Monday, 3 November 2014

Scotland - BBC - Pig MRSA found in hospitals

We now have the long delayed admission that MRSA st398 has been found in Scottish hospitals. England will own up to the same, shortly, no doubt.

The news is now circling the globe.

There will obviously have to be a full police enquiry into a decade long cover-up into very sick pigs and reckless antibiotic use endangering the lives of adult and child.

Multiple reports can be found on this blog, and on the newsgroup dating back years.

It has all been long known, but kept secret in a storm of criminal activity and threats to witnesses to Parliament at Westminster and the Serious Fraud Squad of the EU - OLAF

This is the scandal of the century.

Here is the BBC report.

3 November 2014 Last updated at 11:32

MRSA bug linked to livestock is found in hospitals

The study shows that a strain of MRSA carried by some livestock has been transmitted to humans.
A University of Edinburgh study has suggested that an MRSA bug in UK hospitals can be traced back to a type of bacteria found in farm animals.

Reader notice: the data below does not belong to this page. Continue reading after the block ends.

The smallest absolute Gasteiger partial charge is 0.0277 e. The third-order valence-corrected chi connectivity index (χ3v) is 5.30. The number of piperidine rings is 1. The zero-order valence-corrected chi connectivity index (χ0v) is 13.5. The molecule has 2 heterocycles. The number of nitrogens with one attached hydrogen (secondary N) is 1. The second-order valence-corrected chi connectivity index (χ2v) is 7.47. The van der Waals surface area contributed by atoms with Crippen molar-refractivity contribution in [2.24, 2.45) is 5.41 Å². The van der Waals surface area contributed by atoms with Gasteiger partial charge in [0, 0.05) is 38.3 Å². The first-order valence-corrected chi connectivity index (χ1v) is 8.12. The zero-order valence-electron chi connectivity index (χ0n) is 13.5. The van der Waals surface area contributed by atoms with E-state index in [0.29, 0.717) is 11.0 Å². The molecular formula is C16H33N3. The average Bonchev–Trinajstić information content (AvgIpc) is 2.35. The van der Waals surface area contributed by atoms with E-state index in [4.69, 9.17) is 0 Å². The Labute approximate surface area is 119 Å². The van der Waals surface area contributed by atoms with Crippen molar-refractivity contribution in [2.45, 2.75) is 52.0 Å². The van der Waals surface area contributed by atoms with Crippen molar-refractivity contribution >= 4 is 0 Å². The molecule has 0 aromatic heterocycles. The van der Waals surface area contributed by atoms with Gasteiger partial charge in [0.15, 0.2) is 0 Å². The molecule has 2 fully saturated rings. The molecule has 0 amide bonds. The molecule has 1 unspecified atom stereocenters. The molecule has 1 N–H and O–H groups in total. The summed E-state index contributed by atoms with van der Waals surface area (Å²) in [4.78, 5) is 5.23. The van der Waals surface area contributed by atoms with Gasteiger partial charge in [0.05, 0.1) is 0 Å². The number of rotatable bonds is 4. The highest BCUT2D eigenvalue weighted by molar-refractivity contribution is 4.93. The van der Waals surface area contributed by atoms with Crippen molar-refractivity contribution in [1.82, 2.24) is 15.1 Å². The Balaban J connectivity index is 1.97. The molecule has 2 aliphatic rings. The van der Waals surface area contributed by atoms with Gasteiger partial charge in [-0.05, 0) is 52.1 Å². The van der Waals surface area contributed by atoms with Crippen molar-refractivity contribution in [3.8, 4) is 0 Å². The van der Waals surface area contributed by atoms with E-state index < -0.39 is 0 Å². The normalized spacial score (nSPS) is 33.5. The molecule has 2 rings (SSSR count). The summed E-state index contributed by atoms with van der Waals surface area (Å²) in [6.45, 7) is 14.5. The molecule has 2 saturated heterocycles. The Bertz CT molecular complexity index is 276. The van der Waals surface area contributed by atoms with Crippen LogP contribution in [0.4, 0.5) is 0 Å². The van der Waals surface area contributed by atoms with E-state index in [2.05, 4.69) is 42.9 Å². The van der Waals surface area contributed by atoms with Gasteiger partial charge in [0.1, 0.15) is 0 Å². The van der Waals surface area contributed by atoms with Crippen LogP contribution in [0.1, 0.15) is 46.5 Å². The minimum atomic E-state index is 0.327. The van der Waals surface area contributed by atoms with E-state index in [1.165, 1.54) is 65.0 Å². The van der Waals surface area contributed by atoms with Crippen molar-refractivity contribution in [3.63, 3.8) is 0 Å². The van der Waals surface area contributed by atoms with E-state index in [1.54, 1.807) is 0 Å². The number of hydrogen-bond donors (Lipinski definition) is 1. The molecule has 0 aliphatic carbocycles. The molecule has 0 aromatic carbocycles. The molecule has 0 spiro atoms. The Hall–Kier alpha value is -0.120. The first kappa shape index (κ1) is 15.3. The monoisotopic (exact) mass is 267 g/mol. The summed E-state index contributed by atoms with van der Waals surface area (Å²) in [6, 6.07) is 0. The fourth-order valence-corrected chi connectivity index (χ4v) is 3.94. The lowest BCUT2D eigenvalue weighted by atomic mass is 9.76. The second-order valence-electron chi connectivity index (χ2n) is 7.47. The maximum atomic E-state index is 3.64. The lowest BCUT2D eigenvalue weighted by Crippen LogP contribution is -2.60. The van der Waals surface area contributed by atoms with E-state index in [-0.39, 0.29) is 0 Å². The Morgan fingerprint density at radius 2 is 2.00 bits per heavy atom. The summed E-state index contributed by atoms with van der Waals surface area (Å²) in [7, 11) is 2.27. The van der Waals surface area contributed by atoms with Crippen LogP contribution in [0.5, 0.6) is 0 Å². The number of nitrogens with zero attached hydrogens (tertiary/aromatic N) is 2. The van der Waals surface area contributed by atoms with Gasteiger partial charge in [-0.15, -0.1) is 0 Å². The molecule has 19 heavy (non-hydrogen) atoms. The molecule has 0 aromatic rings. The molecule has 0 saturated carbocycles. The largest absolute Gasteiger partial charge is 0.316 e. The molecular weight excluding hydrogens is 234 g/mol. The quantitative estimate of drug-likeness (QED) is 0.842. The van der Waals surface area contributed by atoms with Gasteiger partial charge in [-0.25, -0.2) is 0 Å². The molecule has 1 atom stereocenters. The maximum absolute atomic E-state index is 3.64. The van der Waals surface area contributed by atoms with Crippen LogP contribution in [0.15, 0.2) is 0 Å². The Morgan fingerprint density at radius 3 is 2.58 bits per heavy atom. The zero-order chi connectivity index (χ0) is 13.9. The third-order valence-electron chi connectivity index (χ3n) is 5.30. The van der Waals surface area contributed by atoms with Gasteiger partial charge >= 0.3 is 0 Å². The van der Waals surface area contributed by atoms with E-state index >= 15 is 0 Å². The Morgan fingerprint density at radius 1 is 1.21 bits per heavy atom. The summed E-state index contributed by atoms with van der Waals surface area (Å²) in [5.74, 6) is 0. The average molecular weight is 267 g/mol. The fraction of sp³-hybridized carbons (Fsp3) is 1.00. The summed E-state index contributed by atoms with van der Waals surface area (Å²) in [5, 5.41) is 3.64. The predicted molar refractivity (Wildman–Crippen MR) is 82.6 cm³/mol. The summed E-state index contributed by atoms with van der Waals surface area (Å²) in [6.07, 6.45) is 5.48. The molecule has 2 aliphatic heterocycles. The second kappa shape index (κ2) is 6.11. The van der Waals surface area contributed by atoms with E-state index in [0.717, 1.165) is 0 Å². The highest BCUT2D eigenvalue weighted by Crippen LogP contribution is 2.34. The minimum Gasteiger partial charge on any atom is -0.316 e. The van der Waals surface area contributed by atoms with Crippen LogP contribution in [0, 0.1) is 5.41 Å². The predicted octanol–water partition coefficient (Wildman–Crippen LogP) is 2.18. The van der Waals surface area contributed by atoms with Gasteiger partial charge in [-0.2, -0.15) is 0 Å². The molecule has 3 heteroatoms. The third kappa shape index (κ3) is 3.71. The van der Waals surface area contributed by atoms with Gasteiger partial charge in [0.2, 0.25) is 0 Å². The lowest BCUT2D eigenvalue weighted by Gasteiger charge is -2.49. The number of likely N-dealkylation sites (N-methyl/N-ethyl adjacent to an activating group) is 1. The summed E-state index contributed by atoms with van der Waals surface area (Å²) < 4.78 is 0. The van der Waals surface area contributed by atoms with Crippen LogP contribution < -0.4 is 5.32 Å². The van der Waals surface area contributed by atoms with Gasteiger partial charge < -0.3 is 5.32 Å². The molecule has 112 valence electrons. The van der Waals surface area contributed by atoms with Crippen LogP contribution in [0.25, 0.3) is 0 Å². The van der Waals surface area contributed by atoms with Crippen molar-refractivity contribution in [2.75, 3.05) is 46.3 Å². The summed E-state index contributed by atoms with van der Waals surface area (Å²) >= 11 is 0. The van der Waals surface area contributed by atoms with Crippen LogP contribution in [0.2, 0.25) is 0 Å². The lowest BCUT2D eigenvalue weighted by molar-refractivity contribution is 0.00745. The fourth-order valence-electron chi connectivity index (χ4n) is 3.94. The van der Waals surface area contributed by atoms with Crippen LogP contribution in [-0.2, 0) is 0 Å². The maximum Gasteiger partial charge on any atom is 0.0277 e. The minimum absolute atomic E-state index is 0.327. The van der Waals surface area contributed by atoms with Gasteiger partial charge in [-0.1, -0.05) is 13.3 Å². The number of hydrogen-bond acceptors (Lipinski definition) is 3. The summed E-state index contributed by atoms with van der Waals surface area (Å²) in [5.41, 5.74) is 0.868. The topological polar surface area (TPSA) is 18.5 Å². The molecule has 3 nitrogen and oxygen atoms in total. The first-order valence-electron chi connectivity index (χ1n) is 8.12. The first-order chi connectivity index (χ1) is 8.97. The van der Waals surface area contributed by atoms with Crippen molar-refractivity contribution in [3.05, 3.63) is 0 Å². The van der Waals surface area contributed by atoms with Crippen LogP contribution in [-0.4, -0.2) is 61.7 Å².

Researchers say a drug-resistant bacteria carried by some livestock, MRSA strain staphylococcus aureus CC398, has been found in patients.
The study shows it has been transmitted to humans on "many occasions".
It provides new evidence that the livestock-associated CC398 strain could spread in hospitals.
People and humans generally harbour distinct variants of CC398, which the team say evolved from the same original bacteria. However, the study shows the livestock-associated strain can be transmitted to humans.
Antibiotic resistance
CC398 from farm animals is resistant to some common antibiotic drugs, which could make it harder to treat. Scientists say the strain's enhanced drug resistance in livestock is likely to be the result of widespread use of antibiotics on farms.
Hospital and nursing home patients are at increased risk of MRSA infection, but healthy people in the wider community can also become infected with some strains.
University of Edinburgh scientists studied the evolution of the CC398 strain using a complex genetic analysis technique.
It is the first time researchers have unravelled the full genetic code of the CC398 strain from the UK and compared these with published genetic data on CC398 infections from humans and livestock around the world.
The scientists say that CC398 has entered the UK on several occasions since the mid 1940s, though the original source of the bacteria remains unclear.

Lead researcher Dr Melissa Ward said: "Our findings emphasise the need for strict biosecurity practices in the food production industry, as well as continued surveillance and infection control of MRSA in hospitals. Responsible use of antibiotics in healthcare settings and agriculture is of utmost importance."